for more information, see the functional
    (structuralist) phonology. Trubetzkiys notable
    contributions made to phonological theory are as
    follows
  • a.      Clarifying the distinction between
    phonetics and phonology by the criterion of
    function
  • b.      Investigating insistently on phonic
    substance in terms of its various functions in
    individual languages
  • c.      Emphasizing on the concept of
    phonological opposition (primary) over phoneme
    (secondary)
  • d.      Classifying phonological oppositions
    typologically instead of binaristic

38
Main Theories
39
  • Following de Saussures emphasis on the
    differential function of linguistic elements,
    both Jakobson and Trubetzkoy attached great
    importance to the oppositions among phonemes
    rather than to the phonemes themselves. Thus to
    say that English has phonemes /s/ and /z/ is a
    statement about a distinction which English
    speakers make and recognize rather than a claim
    about phonemes as mental images or phonetic
    entities. This was a significant insight, which
    seemed to accord with linguistic experience. By
    the very nature of spoken language, a speaker is
    aware of differences and reacts to
    mispronunciation or interference with the system
    of oppositions. But the isolation of individual
    phonemes from their spoken context is neither a
    typical nor an easy task. Most speakers seem
    incapable of doing it in any systematic way, and,
    in literate societies, usually resort to naming
    letters and spelling out a word rather than
    attempting to articulate separate phonemes.

40
  • Jacobson (and others of the Prague School)
    published actively during the 1920s and 1930s,
    but it was Trubetzkoy who provided the Schools
    most comprehensive and widely consulted work on
    phonology, GrundzÜge der phonologie (Principles
    of Phonology), which first appeared in 1939, the
    year after his death. Besides discussing the
    nature of distinctive oppositions in theoretical
    terms, Trubetzkoy also surveys analytical
    procedures and gives extensive examples of the
    different oppositions of various languages. He
    follows through the implications of the
    structural approach in a number of ways,
    particularly in the classification of
    oppositions. He is also responsible for the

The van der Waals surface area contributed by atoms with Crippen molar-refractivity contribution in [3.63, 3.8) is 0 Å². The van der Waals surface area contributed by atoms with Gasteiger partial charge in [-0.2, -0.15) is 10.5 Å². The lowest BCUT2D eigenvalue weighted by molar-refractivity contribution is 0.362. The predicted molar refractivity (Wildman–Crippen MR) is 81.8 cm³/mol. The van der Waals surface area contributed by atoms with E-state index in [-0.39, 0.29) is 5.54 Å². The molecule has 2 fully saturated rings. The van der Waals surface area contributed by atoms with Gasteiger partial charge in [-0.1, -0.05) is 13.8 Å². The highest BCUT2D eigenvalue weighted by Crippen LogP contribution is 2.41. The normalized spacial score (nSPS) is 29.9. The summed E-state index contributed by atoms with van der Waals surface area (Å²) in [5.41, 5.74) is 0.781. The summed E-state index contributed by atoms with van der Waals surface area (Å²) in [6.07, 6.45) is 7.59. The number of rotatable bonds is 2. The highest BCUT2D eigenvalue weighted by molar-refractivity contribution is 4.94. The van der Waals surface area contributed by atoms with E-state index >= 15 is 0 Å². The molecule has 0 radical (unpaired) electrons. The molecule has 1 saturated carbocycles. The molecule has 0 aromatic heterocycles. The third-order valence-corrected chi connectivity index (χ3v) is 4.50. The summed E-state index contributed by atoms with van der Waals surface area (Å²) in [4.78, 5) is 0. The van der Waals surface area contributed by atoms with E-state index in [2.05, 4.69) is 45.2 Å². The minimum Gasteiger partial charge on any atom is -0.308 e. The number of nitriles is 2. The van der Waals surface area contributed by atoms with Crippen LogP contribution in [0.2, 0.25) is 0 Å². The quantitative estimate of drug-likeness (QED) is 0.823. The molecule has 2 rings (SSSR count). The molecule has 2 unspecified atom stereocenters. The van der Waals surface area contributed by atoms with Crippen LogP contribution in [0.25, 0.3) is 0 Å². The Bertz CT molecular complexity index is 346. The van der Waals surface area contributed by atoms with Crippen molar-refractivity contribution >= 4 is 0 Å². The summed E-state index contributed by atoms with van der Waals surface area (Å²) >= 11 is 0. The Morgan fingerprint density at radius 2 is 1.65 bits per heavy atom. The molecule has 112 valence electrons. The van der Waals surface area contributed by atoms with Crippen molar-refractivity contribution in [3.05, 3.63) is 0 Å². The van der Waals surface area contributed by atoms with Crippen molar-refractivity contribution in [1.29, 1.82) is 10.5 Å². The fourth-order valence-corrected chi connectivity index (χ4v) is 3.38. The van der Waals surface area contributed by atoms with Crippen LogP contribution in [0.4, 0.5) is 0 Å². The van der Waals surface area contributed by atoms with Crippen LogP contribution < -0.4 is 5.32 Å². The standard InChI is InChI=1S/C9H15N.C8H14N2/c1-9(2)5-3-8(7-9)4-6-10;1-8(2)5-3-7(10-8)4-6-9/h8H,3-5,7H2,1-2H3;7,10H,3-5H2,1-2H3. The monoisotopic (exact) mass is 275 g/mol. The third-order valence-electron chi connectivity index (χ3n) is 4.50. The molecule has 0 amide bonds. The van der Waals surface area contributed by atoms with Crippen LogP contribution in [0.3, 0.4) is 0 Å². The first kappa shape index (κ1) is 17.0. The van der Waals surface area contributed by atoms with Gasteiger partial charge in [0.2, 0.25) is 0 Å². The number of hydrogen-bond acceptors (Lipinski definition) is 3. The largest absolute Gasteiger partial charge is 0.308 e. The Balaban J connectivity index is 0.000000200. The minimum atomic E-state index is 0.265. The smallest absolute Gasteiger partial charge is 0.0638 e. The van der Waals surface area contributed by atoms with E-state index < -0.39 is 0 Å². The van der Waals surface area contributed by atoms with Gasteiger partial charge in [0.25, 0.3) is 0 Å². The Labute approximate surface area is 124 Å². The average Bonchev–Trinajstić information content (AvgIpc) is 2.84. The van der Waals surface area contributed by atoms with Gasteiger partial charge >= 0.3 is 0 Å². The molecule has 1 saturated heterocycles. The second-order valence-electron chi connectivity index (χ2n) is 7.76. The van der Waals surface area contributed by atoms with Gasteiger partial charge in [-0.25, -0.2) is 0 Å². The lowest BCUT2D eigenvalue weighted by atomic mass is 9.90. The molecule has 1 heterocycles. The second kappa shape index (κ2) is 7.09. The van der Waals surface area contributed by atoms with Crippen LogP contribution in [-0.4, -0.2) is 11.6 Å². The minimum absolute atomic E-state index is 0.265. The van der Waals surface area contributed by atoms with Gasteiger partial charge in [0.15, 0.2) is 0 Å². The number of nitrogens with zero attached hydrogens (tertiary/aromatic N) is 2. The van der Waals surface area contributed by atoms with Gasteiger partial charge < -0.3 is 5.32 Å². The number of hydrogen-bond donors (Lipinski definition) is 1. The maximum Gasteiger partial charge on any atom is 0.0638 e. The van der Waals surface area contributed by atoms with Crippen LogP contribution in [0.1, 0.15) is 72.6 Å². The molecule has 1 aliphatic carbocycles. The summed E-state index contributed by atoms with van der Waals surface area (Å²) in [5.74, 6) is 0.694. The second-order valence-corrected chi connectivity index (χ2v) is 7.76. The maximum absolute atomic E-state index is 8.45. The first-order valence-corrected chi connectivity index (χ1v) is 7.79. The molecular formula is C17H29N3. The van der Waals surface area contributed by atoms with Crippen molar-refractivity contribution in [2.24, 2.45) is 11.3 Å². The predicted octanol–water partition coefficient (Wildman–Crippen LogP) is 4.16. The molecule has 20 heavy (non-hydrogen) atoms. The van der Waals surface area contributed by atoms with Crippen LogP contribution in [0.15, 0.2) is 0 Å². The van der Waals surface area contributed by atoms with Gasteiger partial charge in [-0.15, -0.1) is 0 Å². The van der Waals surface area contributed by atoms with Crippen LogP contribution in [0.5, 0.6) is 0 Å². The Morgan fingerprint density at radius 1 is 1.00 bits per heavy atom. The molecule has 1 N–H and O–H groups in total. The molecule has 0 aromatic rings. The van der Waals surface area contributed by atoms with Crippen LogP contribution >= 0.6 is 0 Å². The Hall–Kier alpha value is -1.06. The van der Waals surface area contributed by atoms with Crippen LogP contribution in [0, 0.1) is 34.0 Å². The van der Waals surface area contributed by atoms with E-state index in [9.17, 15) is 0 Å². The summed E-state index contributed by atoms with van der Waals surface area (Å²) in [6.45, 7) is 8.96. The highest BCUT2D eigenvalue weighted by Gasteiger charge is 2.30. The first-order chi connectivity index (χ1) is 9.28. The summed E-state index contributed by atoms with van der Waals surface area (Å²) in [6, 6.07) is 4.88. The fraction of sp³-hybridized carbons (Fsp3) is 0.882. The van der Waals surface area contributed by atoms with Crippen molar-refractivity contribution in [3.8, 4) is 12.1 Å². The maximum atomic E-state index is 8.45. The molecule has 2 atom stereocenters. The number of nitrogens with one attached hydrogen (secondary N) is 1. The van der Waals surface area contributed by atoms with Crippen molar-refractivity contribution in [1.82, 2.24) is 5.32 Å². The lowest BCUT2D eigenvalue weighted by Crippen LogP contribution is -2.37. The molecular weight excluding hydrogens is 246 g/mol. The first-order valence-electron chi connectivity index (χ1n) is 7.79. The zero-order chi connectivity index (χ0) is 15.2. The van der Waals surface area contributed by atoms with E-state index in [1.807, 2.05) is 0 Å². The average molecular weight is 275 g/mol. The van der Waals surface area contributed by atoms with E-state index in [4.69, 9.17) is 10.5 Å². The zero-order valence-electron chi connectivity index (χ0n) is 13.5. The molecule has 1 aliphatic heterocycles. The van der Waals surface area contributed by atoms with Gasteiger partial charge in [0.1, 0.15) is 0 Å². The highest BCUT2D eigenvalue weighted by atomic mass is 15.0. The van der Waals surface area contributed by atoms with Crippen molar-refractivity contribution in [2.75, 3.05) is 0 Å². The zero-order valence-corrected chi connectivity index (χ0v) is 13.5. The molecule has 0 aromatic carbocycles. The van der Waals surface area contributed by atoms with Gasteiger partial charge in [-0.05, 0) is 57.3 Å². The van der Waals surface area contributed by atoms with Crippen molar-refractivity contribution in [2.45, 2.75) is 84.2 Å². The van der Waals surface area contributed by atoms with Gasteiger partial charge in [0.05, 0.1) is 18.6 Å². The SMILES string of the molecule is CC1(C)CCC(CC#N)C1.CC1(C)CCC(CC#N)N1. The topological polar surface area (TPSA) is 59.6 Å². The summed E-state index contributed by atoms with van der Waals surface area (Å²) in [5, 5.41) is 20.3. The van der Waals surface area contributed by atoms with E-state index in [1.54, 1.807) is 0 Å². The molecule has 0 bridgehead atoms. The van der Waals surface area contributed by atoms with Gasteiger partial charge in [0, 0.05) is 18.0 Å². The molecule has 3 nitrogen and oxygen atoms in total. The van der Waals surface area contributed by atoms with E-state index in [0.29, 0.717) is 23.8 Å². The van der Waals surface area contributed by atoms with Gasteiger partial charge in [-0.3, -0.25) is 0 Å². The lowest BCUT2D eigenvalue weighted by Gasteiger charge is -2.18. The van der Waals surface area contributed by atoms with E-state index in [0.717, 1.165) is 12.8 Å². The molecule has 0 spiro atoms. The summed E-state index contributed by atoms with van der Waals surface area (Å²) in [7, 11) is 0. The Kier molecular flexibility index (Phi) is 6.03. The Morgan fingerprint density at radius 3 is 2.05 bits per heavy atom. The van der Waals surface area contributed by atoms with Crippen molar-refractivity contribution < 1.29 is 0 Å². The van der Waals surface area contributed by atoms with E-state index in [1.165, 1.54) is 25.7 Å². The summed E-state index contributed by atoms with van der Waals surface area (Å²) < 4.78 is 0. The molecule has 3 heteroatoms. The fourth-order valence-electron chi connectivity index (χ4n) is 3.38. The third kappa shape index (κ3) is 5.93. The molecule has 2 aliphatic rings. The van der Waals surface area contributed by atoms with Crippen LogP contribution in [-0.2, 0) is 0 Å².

concepts neutralization and archiphoneme which
    are consistent with a functional view of the
    phoneme.

41
  • Jacobson and Trubetzkoy also initiated modern
    distinctive feature theory. The notion of
    component features is already implicit in the
    idea of opposition. The notion was made explicit
    by Jakobsons and Trubetzkoys recognition of
    such features as differential qualities or
    relevant properties. This further strengthened
    their point that phonemes represented points in a
    system rather than physical or mental entities.

42
Distinctive Features
  • Jakobson (1939, 1949) drawing on earlier
    phonological concepts of de Saussure and
    Hjelmslev, pointed to the limited number of
    differential qualities or distinctive
    features that appeared to be available to
    languages. Jakobsons interest was in showing hoe
    oppositions as the constitutive features of
    relations among phonemes reflected a hearers
    response to an acoustic signal. Just as this
    signal contains a limited number of variables, so
    perceptual response to it operates with a limited
    number of categories.

43
  • The most famous elaboration of this approach is
    clarified in works by Jakobson, Fant and Hlle
    (1952) and Jakobson and Halle (1956). This scheme
    uses perceptual terms which reflect acoustic cues
    rather than articulatory mechanics. In 1939,
    Jakobson took Grammonts terms acute and
    grave representing opposite ends of a scale
    that measures the predominance of upper or lower
    components of the acoustic spectrum. The
    acute-grave feature distinguishes both high
    front vowels (i, y) from back vowels (u, o, a)
    and palatal consonants from velar consonants.

44
  • Jakobson and Halle employed only 12 features,
    which were listed with articulatory correlates as
    well as acoustic cues. All of the features are
    polar oppositions, allowing relative values. So
    the acute vowels of one language need not to be
    identical in nature with the acute vowels of
    another, provided that they are more acute than